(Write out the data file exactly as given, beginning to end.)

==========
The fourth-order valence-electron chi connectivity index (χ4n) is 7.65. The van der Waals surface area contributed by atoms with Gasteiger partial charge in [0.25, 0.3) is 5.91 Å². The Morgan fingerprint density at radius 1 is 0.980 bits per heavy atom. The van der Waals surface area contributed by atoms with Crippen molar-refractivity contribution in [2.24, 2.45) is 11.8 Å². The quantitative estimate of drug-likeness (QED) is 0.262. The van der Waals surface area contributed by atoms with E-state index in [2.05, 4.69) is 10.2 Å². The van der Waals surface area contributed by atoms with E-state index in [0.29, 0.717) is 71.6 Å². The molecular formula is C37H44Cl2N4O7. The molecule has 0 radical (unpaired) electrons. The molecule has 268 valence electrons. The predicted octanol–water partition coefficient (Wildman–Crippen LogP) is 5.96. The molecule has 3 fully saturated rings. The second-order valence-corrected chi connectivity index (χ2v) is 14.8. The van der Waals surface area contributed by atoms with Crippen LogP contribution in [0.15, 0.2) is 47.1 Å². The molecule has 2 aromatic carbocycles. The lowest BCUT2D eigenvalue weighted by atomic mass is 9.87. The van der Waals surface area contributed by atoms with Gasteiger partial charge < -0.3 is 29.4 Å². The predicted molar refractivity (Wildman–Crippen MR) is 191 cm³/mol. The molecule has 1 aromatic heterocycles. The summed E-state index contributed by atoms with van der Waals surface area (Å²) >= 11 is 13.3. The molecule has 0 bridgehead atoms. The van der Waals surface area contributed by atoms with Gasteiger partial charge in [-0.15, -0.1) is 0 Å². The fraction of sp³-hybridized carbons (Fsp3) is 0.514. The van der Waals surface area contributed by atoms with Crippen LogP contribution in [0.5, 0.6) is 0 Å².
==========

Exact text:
The fourth-order valence-electron chi connectivity index (χ4n) is 7.65. The van der Waals surface area contributed by atoms with Gasteiger partial charge in [0.25, 0.3) is 5.91 Å². The Morgan fingerprint density at radius 1 is 0.980 bits per heavy atom. The van der Waals surface area contributed by atoms with Crippen molar-refractivity contribution in [2.24, 2.45) is 11.8 Å². The quantitative estimate of drug-likeness (QED) is 0.262. The van der Waals surface area contributed by atoms with E-state index in [2.05, 4.69) is 10.2 Å². The van der Waals surface area contributed by atoms with E-state index in [0.29, 0.717) is 71.6 Å². The molecular formula is C37H44Cl2N4O7. The molecule has 0 radical (unpaired) electrons. The molecule has 268 valence electrons. The predicted octanol–water partition coefficient (Wildman–Crippen LogP) is 5.96. The molecule has 3 fully saturated rings. The second-order valence-corrected chi connectivity index (χ2v) is 14.8. The van der Waals surface area contributed by atoms with Crippen LogP contribution in [0.15, 0.2) is 47.1 Å². The molecule has 2 aromatic carbocycles. The lowest BCUT2D eigenvalue weighted by atomic mass is 9.87. The van der Waals surface area contributed by atoms with Gasteiger partial charge < -0.3 is 29.4 Å². The predicted molar refractivity (Wildman–Crippen MR) is 191 cm³/mol. The molecule has 1 aromatic heterocycles. The summed E-state index contributed by atoms with van der Waals surface area (Å²) >= 11 is 13.3. The molecule has 0 bridgehead atoms. The van der Waals surface area contributed by atoms with Gasteiger partial charge in [-0.15, -0.1) is 0 Å². The fraction of sp³-hybridized carbons (Fsp3) is 0.514. The van der Waals surface area contributed by atoms with Crippen LogP contribution in [0.5, 0.6) is 0 Å².